Friday, October 4, 2019

Parallel Worlds, Predictions, and Social Commentary Through Comedy

During the last several weeks I've been spending a great deal of time watching news reports and political speeches, conferences, and debates. I have been listening to radio programs, and reading papers and articles from think tanks, magazines, newspapers, and academic scholars in an effort to learn more about the issues facing our country, the United States, but also the UK, Hong Kong, Australia, and other countries around the globe. People everywhere are fighting to preserve, restore, or obtain democracy for themselves. We all seem to be living out similar issues in parallel worlds under very difficult social climates. Stress levels are running high and many people are self-censoring for fear of social repercussions, including those whose job it is to make us look at society's problems, to contemplate the magnitude, to laugh at the absurd, and perhaps learn something about ourselves.

In every country, the fear of losing or never obtaining basic freedoms tops the list of things the people are debating. Those who have freedom of speech, freedom of religion, freedom of the press, and free and open elections don't want to lose them. Those who have never experienced them and who have long struggled to survive under communist or socialist regimes desperately desire to give democracy a try.  They all want to ensure they have a say in how their homeland is governed and what laws are made. People are also worried about economic matters, education for their children, healthcare, immigration, and our natural environment. These are all big thinks and every issue is one the incumbent politicians and those seeking office in upcoming elections are being confronted with.

I have been exploring these issues not only through written materials and videos, but also trying to spend time understanding them through other art forms, such as political cartoons, music, and more recently through comedy. The latter one has filled several hours today. What do the comics have to say about these present concerns, and what did the popular comedians have to say during the Bush years, the Clinton years, through Obama's two terms in office, and more recently during Trump's first term? There's a lot of material out there to wade through and that part of my search has only just begun. I became interested tonight in how those comedic personalities of the past foresaw the future of the biggest issues in light of the political environments when they began, and how their viewpoints may have changed over time. What did they have to say about the technology of their times and how did they perceive the changes that new technological advancements have brought? Some were young, unmarried adults when their comedy careers began, and today they are older, married, some with children, etc. Are they looking at society through the same set of "glasses" they wore over the years?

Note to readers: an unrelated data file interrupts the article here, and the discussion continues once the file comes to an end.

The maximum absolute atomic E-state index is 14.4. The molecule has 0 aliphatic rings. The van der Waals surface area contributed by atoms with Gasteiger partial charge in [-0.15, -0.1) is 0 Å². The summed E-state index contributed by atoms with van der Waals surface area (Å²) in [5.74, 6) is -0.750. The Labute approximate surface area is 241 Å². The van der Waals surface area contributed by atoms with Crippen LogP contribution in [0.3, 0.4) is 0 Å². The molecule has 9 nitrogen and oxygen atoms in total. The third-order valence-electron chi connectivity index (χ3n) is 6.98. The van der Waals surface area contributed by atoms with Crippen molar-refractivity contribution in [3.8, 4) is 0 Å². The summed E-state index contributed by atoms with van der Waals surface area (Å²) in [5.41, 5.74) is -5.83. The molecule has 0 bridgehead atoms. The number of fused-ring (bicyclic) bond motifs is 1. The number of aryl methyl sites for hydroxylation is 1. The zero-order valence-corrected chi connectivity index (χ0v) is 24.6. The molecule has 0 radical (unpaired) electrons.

Tonight, I began exploring how the social issues, changes to freedom of speech, and the past and more recent news events are being handled in the realm of comedy. What restrictions are comedians experiencing, both real or perceived, with respect to their art? More than one seems to feel like the walls are closing in and that political viewpoints and jokes on social issues that were acceptable in the 1980s, 1990s, and early 2000s have become taboo today, particularly with tighter definitions on what constitutes "hate speech." More than one seems to feel that their creative abilities are being stifled. How do the current societal upheavals around the globe affect or limit how comedians express their views and participate in the social conversation through their art? How is it changing where they present and are they being negatively affected financially because of their expressions? Some are, that is certain.

This exploration is proving to be a massive one. One of the comedians' work I was exploring tonight was Bill Burr. I have to admit that I had not heard of him before doing a search tonight on YouTube. Mr. Burr had some very interesting insights from past years, and some perspectives in more recent interviews he's given. He, like so many others in the field of comedy, seem to be fighting their own battles with respect to free speech, the desire to be heard, to be respected for their viewpoints. While I don't find myself agreeing with him on many things, I did find myself laughing now and then, and that was a welcome tonic to the increased stress and struggle that this venture into the deep issues of society has brought. He reminded me of something very important.

As frustrating as the world gets, as serious as the issues may be, it's important we keep our sense of humor, as laughter can be a great tonic for what ails us.

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